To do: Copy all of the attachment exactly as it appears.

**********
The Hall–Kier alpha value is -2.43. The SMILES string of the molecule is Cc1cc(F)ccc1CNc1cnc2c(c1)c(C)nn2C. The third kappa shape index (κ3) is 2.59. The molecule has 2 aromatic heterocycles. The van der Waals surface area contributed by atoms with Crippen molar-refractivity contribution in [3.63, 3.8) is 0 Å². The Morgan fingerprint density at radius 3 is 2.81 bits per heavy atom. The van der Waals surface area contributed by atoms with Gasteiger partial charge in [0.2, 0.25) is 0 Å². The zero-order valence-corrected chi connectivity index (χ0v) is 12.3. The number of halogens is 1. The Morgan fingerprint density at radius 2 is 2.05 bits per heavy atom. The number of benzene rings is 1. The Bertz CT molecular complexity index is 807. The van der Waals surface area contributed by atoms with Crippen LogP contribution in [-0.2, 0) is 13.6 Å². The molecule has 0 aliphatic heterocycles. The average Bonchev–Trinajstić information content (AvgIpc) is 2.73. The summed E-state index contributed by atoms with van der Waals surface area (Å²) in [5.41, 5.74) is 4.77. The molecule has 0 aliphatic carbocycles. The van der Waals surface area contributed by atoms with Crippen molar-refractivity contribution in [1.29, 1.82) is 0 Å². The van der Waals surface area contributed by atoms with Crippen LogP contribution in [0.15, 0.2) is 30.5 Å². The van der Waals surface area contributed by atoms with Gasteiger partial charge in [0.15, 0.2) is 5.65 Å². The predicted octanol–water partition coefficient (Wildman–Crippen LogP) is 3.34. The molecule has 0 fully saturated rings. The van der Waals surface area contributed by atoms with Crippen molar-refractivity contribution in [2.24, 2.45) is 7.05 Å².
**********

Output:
The Hall–Kier alpha value is -2.43. The SMILES string of the molecule is Cc1cc(F)ccc1CNc1cnc2c(c1)c(C)nn2C. The third kappa shape index (κ3) is 2.59. The molecule has 2 aromatic heterocycles. The van der Waals surface area contributed by atoms with Crippen molar-refractivity contribution in [3.63, 3.8) is 0 Å². The Morgan fingerprint density at radius 3 is 2.81 bits per heavy atom. The van der Waals surface area contributed by atoms with Gasteiger partial charge in [0.2, 0.25) is 0 Å². The zero-order valence-corrected chi connectivity index (χ0v) is 12.3. The number of halogens is 1. The Morgan fingerprint density at radius 2 is 2.05 bits per heavy atom. The number of benzene rings is 1. The Bertz CT molecular complexity index is 807. The van der Waals surface area contributed by atoms with Crippen LogP contribution in [-0.2, 0) is 13.6 Å². The molecule has 0 aliphatic heterocycles. The average Bonchev–Trinajstić information content (AvgIpc) is 2.73. The summed E-state index contributed by atoms with van der Waals surface area (Å²) in [5.41, 5.74) is 4.77. The molecule has 0 aliphatic carbocycles. The van der Waals surface area contributed by atoms with Crippen molar-refractivity contribution in [1.29, 1.82) is 0 Å². The van der Waals surface area contributed by atoms with Crippen LogP contribution in [0.15, 0.2) is 30.5 Å². The van der Waals surface area contributed by atoms with Gasteiger partial charge in [0.15, 0.2) is 5.65 Å². The predicted octanol–water partition coefficient (Wildman–Crippen LogP) is 3.34. The molecule has 0 fully saturated rings. The van der Waals surface area contributed by atoms with Crippen molar-refractivity contribution in [2.24, 2.45) is 7.05 Å².